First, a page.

Heart attack risk higher in those who sleep too little, too much
In a recent Journal of the American College of Cardiology paper, scientists from the United States and the United Kingdom describe how they analyzed sleep habits and medical records of 461,347 people aged 40–69 years living in the U.K. The data, which came from the UK Biobank, included self-reports of how many hours participants habitually slept per night and health records covering 7 years. It also included the results of tests for risk genes.
The analysis revealed that those who slept less than six hours per night had a 20 per cent higher risk of a first heart attack in comparison to those who slept six-nine hours. Those who slept more than nine hours had a 34 per cent higher risk.
The researchers also found that keeping sleep duration to six-nine hours per night can reduce the risk of a first heart attack by 18 per cent in those people with a “high genetic liability” for developing heart disease.
“This [study],” said senior study author Celine Vetter, Ph.D., an assistant professor of integrative physiology at the University of Colorado at Boulder, “provides some of the strongest proof yet that sleep duration is a key factor when it comes to heart health — and this holds true for everyone.”
Studies have been finding links between sleep habits and heart health for some time now. However, most of those findings have come from observational studies: these studies can only confirm links but cannot establish the direction of cause and effect.
Because many factors affect both sleep and heart health, it is not easy to determine whether poor sleep makes for poor heart health or poor heart health leads to poor sleep.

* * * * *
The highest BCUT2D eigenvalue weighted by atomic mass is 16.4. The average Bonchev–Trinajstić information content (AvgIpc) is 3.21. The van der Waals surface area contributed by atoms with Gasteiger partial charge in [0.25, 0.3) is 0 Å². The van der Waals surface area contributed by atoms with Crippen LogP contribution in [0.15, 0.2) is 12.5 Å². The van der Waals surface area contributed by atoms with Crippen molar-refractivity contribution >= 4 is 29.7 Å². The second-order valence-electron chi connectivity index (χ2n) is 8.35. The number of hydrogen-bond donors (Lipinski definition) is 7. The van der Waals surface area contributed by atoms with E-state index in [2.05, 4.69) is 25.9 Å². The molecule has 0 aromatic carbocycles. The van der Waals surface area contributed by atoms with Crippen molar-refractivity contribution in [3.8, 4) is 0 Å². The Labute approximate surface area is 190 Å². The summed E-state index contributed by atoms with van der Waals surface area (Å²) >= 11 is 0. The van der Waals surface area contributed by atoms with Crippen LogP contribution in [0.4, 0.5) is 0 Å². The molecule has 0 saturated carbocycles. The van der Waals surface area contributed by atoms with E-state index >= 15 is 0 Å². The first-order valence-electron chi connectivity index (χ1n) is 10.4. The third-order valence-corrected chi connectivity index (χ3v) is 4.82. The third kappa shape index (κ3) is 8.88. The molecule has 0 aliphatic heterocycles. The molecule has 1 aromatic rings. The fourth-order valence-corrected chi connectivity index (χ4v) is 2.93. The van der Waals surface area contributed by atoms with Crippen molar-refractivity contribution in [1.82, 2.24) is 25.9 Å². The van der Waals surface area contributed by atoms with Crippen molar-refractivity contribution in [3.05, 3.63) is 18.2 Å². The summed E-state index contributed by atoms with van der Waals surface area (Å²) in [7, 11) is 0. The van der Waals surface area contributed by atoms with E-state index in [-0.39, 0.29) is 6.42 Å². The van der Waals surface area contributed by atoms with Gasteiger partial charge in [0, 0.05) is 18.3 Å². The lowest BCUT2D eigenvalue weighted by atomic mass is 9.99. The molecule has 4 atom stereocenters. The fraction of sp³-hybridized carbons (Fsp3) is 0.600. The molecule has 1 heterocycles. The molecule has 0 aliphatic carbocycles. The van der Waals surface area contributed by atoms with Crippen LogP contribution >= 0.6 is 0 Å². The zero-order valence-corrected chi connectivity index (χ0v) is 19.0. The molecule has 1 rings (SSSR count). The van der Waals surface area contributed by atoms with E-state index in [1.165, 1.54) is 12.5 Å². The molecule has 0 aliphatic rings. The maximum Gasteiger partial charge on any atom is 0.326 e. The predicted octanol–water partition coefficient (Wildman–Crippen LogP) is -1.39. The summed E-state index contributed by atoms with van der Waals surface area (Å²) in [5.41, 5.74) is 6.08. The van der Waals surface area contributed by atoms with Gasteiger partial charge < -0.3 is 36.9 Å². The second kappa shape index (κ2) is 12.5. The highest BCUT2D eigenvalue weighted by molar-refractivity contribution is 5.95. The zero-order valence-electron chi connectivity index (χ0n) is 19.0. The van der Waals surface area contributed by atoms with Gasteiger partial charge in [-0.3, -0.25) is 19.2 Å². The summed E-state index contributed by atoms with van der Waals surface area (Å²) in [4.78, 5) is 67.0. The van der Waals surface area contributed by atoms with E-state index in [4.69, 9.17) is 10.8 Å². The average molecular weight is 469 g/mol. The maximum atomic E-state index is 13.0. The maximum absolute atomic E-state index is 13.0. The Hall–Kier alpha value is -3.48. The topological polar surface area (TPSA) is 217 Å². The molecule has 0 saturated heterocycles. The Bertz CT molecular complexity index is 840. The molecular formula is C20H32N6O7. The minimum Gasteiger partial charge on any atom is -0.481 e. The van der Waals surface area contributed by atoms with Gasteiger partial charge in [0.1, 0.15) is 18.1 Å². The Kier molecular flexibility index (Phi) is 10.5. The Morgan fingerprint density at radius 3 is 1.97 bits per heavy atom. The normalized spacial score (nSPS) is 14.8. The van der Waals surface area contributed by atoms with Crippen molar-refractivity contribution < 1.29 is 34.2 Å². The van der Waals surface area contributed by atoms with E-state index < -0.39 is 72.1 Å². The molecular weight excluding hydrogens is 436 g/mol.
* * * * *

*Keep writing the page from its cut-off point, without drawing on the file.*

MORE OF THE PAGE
People who keep to the same bedtime and waking time are less likely to develop obesity, high blood pressure, and high cholesterol, study finds.
Vetter and her colleagues sought to meet this challenge by using data from a vast number of individuals, combining it with genetic research, and ruling out dozens of potential influencing factors.
Altogether, they adjusted the results to remove the potential effect of 30 factors that can influence both heart health and sleep. These factors include physical activity, mental health, income, education, smoking, and body composition.
The researchers’ results showed that sleep duration was an independent risk factor for heart attack.
The researchers found that the risk of heart attack increased the further that people’s habitual night sleep diverged from six-nine hours.
Individuals who slept five hours each night, for example, had a 52 per cent higher risk of a first heart attack than those who slept seven-eight hours. Individuals who slept 10 hours per night had double the risk.
The team then used a method called Mendelian randomization (MR) to confirm that short sleep duration was an independent risk factor for heart attack.
The MR analysis showed that individuals with gene variants that predisposed them to short sleep had a higher risk of a heart attack.
Previous studies have uncovered more than 24 variants associated with short sleep duration. By using genetic variants, MR can determine whether an observational link between a risk factor and a disease is consistent with a causal effect.
“This gives us even more confidence that there is a causal relationship here – that it is sleep duration, not something else, influencing heart health,” Vetter argued.
The latest research team hopes that its findings will raise awareness among doctors, the public, and policymakers about the impact of sleep on heart health.
“It’s kind of a hopeful message,” said first study author Iyas Daghlas, who is studying medicine at Harvard Medical School in Boston, MA, “that regardless of what your inherited risk for heart attack is, sleeping a healthy amount may cut that risk just like eating a healthful diet, not smoking, and other lifestyle approaches can.”
“Just as working out and eating healthfully can reduce your risk of heart disease, sleep can too.”